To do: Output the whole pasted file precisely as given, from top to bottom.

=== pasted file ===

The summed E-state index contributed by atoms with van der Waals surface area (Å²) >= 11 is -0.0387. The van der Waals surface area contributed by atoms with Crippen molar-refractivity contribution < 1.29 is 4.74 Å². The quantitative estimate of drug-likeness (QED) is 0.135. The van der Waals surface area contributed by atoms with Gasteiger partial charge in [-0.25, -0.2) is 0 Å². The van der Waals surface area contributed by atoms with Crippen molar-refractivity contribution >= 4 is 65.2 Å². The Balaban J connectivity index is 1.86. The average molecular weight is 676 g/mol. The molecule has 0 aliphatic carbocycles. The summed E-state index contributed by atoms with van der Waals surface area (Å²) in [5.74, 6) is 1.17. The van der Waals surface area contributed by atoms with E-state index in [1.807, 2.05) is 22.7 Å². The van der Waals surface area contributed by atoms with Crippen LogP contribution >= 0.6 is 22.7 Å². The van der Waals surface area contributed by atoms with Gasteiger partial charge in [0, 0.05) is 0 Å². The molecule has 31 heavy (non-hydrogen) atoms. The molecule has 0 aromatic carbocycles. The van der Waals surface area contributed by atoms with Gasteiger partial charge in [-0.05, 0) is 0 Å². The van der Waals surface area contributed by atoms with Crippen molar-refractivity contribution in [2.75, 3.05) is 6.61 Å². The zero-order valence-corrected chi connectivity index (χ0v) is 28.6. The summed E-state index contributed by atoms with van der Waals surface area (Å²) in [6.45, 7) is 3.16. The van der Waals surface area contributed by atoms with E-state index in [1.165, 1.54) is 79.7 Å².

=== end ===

The summed E-state index contributed by atoms with van der Waals surface area (Å²) >= 11 is -0.0387. The van der Waals surface area contributed by atoms with Crippen molar-refractivity contribution < 1.29 is 4.74 Å². The quantitative estimate of drug-likeness (QED) is 0.135. The van der Waals surface area contributed by atoms with Gasteiger partial charge in [-0.25, -0.2) is 0 Å². The van der Waals surface area contributed by atoms with Crippen molar-refractivity contribution >= 4 is 65.2 Å². The Balaban J connectivity index is 1.86. The average molecular weight is 676 g/mol. The molecule has 0 aliphatic carbocycles. The summed E-state index contributed by atoms with van der Waals surface area (Å²) in [5.74, 6) is 1.17. The van der Waals surface area contributed by atoms with E-state index in [1.807, 2.05) is 22.7 Å². The van der Waals surface area contributed by atoms with Crippen LogP contribution >= 0.6 is 22.7 Å². The van der Waals surface area contributed by atoms with Gasteiger partial charge in [0, 0.05) is 0 Å². The molecule has 31 heavy (non-hydrogen) atoms. The molecule has 0 aromatic carbocycles. The van der Waals surface area contributed by atoms with Gasteiger partial charge in [-0.05, 0) is 0 Å². The van der Waals surface area contributed by atoms with Crippen molar-refractivity contribution in [2.75, 3.05) is 6.61 Å². The zero-order valence-corrected chi connectivity index (χ0v) is 28.6. The summed E-state index contributed by atoms with van der Waals surface area (Å²) in [6.45, 7) is 3.16. The van der Waals surface area contributed by atoms with E-state index in [1.165, 1.54) is 79.7 Å².